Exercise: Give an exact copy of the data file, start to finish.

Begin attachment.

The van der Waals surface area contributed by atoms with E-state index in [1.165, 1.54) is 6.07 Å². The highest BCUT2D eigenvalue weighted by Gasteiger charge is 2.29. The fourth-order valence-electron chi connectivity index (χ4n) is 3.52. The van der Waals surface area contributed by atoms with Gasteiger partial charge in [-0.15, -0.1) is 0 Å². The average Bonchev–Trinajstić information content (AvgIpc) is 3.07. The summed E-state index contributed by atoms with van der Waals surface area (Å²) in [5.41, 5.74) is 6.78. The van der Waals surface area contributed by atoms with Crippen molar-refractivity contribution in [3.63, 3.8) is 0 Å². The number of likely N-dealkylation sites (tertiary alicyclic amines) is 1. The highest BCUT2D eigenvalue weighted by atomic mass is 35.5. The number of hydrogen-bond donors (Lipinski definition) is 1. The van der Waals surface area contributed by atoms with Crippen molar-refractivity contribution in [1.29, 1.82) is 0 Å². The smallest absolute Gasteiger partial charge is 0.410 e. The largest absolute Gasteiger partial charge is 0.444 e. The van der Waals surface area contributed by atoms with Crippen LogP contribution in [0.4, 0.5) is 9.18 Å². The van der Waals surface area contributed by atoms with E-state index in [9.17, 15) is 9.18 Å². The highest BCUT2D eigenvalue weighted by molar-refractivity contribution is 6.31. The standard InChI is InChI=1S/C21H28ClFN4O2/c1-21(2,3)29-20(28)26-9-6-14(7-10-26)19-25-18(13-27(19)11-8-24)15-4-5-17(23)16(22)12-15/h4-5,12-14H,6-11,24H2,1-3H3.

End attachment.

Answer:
The van der Waals surface area contributed by atoms with E-state index in [1.165, 1.54) is 6.07 Å². The highest BCUT2D eigenvalue weighted by Gasteiger charge is 2.29. The fourth-order valence-electron chi connectivity index (χ4n) is 3.52. The van der Waals surface area contributed by atoms with Gasteiger partial charge in [-0.15, -0.1) is 0 Å². The average Bonchev–Trinajstić information content (AvgIpc) is 3.07. The summed E-state index contributed by atoms with van der Waals surface area (Å²) in [5.41, 5.74) is 6.78. The van der Waals surface area contributed by atoms with Crippen molar-refractivity contribution in [3.63, 3.8) is 0 Å². The number of likely N-dealkylation sites (tertiary alicyclic amines) is 1. The highest BCUT2D eigenvalue weighted by atomic mass is 35.5. The number of hydrogen-bond donors (Lipinski definition) is 1. The van der Waals surface area contributed by atoms with Crippen molar-refractivity contribution in [1.29, 1.82) is 0 Å². The smallest absolute Gasteiger partial charge is 0.410 e. The largest absolute Gasteiger partial charge is 0.444 e. The van der Waals surface area contributed by atoms with Crippen LogP contribution in [0.4, 0.5) is 9.18 Å². The van der Waals surface area contributed by atoms with E-state index in [9.17, 15) is 9.18 Å². The highest BCUT2D eigenvalue weighted by molar-refractivity contribution is 6.31. The standard InChI is InChI=1S/C21H28ClFN4O2/c1-21(2,3)29-20(28)26-9-6-14(7-10-26)19-25-18(13-27(19)11-8-24)15-4-5-17(23)16(22)12-15/h4-5,12-14H,6-11,24H2,1-3H3.